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EIA Data: Wind Replaced Natural Gas, Not Coal in 2017

The U.S. Energy Information Administration recently released its electricity data for Minnesota in 2017, and boy, were there some interesting findings. One of those interesting findings is that contrary to the popular narrative that by building wind turbines, we will make Minnesota less dependent upon coal-burning power plants. The graph below shows the annualized capacity factor for each generation source in 2017. I've used this graph in recent blog posts but this merits its own 15 minutes of fame in this post. The capacity factor for coal was 61 percent, much larger than the capacity factor for wind at 35.9 percent,...

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Peter Foster: Another Report Reluctantly Admits that ‘Green’ Energy is a Disastrous Flop

Despite being the beneficiaries of billions of dollars in subsidies, wind and solar compose just a tiny fraction of overall energy use in the United States. The pie chart below is from the U.S. Energy Information Administration, and it shows that oil, natural gas, coal, and nuclear power provide far more of our energy than wind and solar, which together account for about 3 percent of our total energy consumption....

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Our Take: Complicated Economics of Community Solar Gardens Subject of Debate

The Star Tribune recently ran an article called "Complicated economics of community solar gardens subject of debate." Seeing how the Strib did not seek our opinion on the topic for their article, I'm providing it below. First and foremost, Minnesota's Community Solar installations are a mess. These solar installations are small, inefficient, and expensive. According to the article in the Star Tribune, Xcel Energy currently purchases power from the solar gardens at a price of 13.5 cents per kilowatt hour, which is 4.3 times more expensive than the electricity generated at the Sherburne County (Sherco) coal-fired power plant in 2016. Cost data for...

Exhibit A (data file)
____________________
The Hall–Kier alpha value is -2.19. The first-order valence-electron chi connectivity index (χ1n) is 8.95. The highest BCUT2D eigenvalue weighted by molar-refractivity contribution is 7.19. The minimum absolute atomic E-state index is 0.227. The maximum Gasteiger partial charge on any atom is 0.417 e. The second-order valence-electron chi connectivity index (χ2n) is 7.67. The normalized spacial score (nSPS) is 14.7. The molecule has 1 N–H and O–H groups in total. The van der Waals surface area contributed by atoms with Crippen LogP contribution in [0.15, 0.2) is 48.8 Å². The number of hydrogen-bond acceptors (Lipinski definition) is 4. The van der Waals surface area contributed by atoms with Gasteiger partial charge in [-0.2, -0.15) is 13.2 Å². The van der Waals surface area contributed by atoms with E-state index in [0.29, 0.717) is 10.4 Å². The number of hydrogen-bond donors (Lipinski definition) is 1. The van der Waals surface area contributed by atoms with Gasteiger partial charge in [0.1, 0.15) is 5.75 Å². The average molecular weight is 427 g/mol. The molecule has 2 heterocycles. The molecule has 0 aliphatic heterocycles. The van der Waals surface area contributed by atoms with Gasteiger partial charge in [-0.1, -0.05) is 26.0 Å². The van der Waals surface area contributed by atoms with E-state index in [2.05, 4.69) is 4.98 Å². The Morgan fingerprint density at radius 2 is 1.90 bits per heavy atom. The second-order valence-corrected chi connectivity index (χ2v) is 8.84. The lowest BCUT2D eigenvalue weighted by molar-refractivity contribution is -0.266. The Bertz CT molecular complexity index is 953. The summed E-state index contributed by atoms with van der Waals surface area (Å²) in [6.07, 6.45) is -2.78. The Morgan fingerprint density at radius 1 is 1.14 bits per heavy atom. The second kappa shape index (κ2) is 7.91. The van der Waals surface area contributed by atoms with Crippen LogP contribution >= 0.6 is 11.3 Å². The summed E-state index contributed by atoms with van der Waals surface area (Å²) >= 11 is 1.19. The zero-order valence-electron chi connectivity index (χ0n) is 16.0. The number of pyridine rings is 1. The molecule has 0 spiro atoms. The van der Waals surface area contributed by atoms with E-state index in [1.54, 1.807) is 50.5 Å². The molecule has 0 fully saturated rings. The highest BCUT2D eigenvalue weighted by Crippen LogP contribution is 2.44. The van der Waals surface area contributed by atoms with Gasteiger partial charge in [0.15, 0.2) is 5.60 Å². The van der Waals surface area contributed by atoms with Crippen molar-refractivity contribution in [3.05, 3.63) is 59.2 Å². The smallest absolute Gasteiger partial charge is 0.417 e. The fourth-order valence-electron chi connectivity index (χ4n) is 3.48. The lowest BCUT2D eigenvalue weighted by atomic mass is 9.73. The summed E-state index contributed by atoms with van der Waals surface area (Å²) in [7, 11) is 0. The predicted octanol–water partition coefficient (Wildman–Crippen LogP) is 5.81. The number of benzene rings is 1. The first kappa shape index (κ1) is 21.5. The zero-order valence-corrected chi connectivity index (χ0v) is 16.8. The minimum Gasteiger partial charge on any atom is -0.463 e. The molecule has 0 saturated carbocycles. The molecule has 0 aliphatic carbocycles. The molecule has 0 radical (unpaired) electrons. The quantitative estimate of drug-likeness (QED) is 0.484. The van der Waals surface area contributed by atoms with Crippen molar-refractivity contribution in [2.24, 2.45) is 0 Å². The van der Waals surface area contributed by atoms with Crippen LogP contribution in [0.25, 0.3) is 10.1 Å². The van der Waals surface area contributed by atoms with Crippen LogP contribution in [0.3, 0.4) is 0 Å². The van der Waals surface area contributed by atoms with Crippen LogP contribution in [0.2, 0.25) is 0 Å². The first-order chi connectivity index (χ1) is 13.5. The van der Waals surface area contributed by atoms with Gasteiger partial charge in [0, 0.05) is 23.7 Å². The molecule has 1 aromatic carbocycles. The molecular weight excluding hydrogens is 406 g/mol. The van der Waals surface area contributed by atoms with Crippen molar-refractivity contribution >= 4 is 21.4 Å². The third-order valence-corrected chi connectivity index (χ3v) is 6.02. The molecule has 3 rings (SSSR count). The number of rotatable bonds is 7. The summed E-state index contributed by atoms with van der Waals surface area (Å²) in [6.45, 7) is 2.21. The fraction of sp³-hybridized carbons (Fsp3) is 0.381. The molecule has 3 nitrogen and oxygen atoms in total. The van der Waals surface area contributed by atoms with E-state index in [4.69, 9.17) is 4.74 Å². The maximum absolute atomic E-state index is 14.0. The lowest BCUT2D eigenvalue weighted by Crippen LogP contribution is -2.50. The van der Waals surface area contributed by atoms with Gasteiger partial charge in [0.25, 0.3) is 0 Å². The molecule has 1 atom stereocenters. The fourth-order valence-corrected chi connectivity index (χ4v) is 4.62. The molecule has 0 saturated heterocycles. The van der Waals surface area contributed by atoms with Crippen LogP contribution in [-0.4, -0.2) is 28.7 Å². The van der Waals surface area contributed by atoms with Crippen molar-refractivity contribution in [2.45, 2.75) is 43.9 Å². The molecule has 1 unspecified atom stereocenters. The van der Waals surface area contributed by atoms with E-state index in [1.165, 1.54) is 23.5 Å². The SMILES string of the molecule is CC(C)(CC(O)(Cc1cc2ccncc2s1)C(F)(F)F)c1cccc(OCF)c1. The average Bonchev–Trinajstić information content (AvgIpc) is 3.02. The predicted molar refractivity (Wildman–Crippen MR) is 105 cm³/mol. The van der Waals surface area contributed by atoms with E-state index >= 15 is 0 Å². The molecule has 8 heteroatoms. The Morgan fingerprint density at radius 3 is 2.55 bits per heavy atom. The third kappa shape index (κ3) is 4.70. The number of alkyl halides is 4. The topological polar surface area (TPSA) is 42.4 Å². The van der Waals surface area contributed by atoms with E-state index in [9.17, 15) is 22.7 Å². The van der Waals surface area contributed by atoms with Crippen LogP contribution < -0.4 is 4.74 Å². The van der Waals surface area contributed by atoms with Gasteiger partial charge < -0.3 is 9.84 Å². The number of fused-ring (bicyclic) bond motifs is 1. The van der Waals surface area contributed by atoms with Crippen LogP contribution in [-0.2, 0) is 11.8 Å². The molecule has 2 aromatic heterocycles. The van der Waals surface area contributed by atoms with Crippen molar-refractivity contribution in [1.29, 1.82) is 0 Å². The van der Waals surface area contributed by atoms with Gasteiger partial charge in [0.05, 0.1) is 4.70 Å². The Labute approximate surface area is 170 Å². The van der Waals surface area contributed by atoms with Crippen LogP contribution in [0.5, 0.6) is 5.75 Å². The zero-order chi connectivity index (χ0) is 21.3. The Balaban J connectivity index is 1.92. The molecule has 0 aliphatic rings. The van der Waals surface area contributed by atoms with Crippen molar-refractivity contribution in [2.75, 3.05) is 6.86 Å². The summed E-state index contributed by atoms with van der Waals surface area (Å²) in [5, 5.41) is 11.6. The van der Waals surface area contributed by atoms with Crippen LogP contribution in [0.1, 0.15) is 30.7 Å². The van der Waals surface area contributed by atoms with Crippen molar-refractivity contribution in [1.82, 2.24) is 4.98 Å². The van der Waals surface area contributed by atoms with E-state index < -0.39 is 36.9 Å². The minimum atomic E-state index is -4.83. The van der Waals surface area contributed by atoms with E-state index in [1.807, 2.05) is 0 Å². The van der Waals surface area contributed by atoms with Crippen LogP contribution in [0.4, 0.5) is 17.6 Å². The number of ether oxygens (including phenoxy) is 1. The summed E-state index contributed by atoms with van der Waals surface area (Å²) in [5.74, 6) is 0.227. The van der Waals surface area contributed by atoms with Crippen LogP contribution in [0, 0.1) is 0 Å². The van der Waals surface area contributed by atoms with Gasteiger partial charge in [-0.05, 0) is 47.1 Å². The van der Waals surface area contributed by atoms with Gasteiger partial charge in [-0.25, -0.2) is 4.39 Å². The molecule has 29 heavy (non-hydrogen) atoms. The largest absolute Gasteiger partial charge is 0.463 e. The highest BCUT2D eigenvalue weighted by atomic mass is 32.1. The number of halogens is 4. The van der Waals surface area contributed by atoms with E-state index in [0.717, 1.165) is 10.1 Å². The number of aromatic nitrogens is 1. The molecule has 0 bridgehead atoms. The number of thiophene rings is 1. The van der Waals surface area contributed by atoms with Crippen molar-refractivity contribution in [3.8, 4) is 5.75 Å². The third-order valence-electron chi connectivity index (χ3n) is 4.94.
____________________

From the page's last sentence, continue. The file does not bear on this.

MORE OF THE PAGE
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Higher Than Expected Natural Gas Prices Highlight Importance of Coal-Fired Power Plants

Generating electricity with natural gas is far more expensive than generating electricity with coal at current gas prices. In fact, natural gas prices must remain below $2.92/mmbtu at a combined cycle natural gas plant, and below $2.24 at combustion turbine plants for consumers to save money on fuel costs relative to coal....

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In Case You Ever Question Our Renewable Energy Arguments – Here’s Xcel Agreeing with Us 

In its most recent annual securities and exchanges report to investors, Xcel admitted exactly what American Experiment has been saying for years – that renewable energy sources increase electricity rates, create energy grids with excess and idle capacity, and lead to a more unreliable energy system.  ...

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A Little Math Shows Switching to Natural Gas Will Probably Increase Fuel Costs for Minnesota Ratepayers

It's a common refrain for energy policy: it is cheaper to generate electricity from natural gas than coal. In some respects this is true, but power plant efficiency and fuel prices are important variables we should consider before we completely shutter Minnesota's coal fleet in favor of renewables and natural gas. Combined cycle natural gas plants are more efficient than coal plants because they use the heat produced as gas is burned to make 50 percent more electricity. It's hard to explain, so I've included a video below. [embed]https://www.youtube.com/watch?v=jQ4yp_0Djvc#action=share[/embed] However, not all natural gas plants are combined cycle plants, and many of the...

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Fracking, Not Renewables, Is the True Energy Revolution of Our Time

Fracking shows what a technological disruption in the energy truly looks like, a rapid adoption of new technology that lowers prices for consumers regardless of the hurdles placed in front of it by governments and attempts to squash it by vested players in established industries like OPEC.  Fracking also shows us what technological disruptions don't look like, and wind and solar fit this bill. Despite decades of subsidies and tens of billions of squandered taxpayer dollars, and state laws requiring their use, these sources of energy simply cannot compete in terms of reliability or affordability of fossil fuels. ...

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Fossil Fuels and Hydro, Not Wind or Solar, Power Sub-Saharan Africa

Access to electricity has increased dramatically in Sub-Saharan Africa. This is incredibly good news, because more than 600 million people, nearly double the population of the United States, still live with no electricity. In what should be a surprise to absolutely no one, the vast majority of this electricity was provided by fossil fuels and hydro electric power, and this is exactly how it should be....

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